I sought the advice of more experienced members, Tim and Jonathan who confirmed that it was a Pictish stone with part of it reused as a graveslab in the 18th century, and we reported it to Kirsty Cameron, the archaeologist with Highland Council. From then due process was followed, ownership established, and plans put in place to remove the stone to a place of safety with a view to conserve and eventually display the stone for study and enjoyment by everyone.
Above left: The stone in situ prior to lifting. Above right: Photo of face C at conservators © HES. According to John Borland the face includes: Late C18th inscription; Serpent and Z-rod symbol (probably); Double disc and Z-rod symbol with spiral decoration in the discs; A hippocamp; A man with either an animal mask or animal head armed with a sword and shield; A cauldron supported on vertical posts; A centaur wielding what is probably a double-headed axe – The human part of the beast has been removed and only one axe blade survives; Two quadrupeds -The one on the left is wolf- or dog-like, with gaping jaws and teeth. The one on the right is more leonine but it’s head has been damaged; A pair of horned cattle (oxen?).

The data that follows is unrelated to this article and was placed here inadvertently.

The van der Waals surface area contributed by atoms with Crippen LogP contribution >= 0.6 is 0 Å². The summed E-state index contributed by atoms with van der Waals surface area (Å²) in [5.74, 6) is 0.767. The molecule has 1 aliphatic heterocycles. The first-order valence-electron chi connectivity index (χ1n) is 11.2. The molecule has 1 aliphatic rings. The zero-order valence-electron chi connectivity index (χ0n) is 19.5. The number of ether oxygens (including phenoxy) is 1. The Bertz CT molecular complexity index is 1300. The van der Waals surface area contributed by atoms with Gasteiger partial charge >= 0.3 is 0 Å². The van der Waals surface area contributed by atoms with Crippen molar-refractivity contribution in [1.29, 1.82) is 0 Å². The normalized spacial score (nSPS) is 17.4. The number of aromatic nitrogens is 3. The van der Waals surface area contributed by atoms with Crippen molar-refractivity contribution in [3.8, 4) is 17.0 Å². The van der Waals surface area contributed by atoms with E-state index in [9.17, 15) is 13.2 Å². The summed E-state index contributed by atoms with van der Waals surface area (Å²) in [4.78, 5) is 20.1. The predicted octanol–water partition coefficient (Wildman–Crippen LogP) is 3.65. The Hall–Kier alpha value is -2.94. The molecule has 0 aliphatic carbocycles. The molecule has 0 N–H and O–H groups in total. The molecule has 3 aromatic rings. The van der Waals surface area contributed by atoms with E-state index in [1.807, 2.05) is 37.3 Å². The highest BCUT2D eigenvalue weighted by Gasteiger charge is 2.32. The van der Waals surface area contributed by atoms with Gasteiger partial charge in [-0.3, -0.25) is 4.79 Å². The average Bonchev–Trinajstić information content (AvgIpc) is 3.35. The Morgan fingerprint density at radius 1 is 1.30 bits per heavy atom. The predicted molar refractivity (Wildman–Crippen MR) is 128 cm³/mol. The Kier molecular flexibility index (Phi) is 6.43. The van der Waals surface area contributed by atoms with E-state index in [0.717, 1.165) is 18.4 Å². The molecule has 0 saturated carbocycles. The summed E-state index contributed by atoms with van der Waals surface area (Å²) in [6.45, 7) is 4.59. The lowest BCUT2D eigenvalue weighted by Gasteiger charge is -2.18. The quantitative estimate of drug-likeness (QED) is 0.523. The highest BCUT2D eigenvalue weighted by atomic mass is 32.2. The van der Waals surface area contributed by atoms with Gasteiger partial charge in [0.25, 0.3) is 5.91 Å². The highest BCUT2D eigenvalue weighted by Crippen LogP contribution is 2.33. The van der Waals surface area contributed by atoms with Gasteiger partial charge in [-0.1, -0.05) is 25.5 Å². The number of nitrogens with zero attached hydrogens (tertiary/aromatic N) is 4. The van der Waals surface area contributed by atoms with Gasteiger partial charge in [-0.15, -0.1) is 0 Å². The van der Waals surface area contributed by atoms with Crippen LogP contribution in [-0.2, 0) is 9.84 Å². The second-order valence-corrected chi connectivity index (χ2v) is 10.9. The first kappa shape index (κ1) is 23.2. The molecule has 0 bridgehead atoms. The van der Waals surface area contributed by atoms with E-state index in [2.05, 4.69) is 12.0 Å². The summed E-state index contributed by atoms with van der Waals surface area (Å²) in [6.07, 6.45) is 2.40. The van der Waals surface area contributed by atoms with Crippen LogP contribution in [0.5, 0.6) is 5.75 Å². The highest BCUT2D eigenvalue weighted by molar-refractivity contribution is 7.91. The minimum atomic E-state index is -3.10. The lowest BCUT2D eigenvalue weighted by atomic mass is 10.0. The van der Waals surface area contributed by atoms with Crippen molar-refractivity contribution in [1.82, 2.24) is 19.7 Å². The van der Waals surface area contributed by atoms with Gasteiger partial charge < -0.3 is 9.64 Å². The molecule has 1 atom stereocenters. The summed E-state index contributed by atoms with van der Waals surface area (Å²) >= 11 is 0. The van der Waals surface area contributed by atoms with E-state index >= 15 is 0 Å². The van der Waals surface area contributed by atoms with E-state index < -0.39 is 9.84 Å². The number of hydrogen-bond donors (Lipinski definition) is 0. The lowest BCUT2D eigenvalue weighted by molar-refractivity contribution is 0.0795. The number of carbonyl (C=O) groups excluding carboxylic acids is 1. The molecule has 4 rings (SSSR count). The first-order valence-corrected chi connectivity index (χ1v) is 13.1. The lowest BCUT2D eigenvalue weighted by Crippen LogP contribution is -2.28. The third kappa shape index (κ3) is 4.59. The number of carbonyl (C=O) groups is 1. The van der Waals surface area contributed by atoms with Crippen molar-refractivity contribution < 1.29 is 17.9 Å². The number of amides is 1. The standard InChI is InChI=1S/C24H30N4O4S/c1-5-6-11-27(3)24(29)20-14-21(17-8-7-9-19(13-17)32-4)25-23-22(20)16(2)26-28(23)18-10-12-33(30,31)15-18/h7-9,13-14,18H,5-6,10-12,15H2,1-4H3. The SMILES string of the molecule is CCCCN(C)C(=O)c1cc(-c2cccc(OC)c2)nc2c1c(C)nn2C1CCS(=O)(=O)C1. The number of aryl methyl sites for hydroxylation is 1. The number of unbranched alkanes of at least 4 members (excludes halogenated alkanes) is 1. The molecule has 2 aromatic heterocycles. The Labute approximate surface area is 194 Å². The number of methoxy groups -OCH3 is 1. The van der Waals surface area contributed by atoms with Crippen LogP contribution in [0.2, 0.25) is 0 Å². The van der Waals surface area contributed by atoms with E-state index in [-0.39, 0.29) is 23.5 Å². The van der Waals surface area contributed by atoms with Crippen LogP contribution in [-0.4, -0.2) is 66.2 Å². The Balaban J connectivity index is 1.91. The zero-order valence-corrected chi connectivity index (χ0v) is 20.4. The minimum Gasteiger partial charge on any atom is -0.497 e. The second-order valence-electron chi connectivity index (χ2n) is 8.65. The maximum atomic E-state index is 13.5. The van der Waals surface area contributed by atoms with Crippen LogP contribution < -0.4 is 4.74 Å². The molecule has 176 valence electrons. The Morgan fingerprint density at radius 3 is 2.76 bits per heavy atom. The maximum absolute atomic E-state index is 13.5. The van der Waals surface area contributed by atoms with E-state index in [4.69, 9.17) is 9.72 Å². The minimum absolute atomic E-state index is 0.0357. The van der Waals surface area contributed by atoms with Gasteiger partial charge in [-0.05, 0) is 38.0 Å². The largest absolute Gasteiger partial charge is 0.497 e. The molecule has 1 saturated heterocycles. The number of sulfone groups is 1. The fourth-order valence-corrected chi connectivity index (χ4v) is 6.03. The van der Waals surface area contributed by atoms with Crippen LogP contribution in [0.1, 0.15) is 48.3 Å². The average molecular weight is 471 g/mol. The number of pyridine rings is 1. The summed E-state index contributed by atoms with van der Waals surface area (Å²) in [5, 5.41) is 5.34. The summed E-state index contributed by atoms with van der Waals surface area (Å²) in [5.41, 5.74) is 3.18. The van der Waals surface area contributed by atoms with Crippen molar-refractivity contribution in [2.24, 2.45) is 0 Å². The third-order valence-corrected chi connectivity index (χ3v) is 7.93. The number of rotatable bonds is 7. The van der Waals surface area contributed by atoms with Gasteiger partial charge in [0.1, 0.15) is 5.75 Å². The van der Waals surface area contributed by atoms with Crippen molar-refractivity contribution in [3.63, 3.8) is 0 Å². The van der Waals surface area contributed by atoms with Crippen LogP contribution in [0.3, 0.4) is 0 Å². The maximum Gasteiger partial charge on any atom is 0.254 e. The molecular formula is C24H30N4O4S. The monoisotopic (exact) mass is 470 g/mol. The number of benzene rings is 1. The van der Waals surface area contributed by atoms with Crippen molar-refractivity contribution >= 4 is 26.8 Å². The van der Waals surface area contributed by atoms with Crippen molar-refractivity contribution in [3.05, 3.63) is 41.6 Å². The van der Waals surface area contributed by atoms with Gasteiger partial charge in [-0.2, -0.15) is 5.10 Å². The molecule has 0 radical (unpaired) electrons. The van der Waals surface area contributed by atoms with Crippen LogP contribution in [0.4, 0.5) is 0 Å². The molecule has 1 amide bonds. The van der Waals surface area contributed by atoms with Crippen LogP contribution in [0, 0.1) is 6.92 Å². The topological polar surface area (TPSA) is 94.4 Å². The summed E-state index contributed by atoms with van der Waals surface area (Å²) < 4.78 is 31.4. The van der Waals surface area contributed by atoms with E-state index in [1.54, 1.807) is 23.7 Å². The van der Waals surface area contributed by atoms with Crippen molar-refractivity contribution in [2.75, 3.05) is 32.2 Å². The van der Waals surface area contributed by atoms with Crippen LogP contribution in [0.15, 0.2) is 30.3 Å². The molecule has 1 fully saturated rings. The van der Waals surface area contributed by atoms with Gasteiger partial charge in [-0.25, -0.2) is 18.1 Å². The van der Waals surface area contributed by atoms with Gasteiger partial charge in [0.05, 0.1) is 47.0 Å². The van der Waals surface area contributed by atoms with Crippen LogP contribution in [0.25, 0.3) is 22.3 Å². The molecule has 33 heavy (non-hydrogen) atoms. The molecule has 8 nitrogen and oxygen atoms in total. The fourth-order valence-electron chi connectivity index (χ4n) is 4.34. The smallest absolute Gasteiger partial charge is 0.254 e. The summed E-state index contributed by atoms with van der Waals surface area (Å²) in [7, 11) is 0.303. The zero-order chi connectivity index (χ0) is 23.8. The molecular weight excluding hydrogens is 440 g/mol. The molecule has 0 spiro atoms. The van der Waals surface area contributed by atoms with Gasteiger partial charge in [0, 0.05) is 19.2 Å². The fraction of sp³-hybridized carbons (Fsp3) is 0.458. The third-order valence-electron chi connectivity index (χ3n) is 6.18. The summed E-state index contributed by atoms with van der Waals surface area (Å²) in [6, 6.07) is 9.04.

NoSAS adopted the preservation and display of the stone as a project to enable funds to be raised and a small working group, joined by Kirsty Cameron was established with the committee being kept informed of progress. We have been supported throughout by John Borland, President of the Pictish Arts Society, who has drawn the stone, and the society helped us with the initial funds to lift the stone.
Until the stone was lifted, its discovery was kept under wraps until it was safely removed. Its location has not been mentioned due to the sensitivity of the site and the privacy of the landowner.
I certainly took a deep breath, and enjoyed the restored peace of the site.
Above: The stone being uplifted from site. Below: An example of the media coverage from I Newspaper, see also https://www.bbc.co.uk/news/uk-scotland-highlands-islands-49446609 and https://stv.tv/news/highlands-islands/1440226-pictish-stone-carved-1200-years-ago-found-in-highlands/
Once the stone had been carefully relocated to the conservators and allowed to dry out, we had the exciting prospect of seeing what was on ‘ the other side’. It did not disappoint.
Above left: Photogrammetry model of Face A. Above right: Photograph of Face A © HES. Below: Again, John Borland has drawn this side and produced an amazing detailed illustration of the whole stone © HES.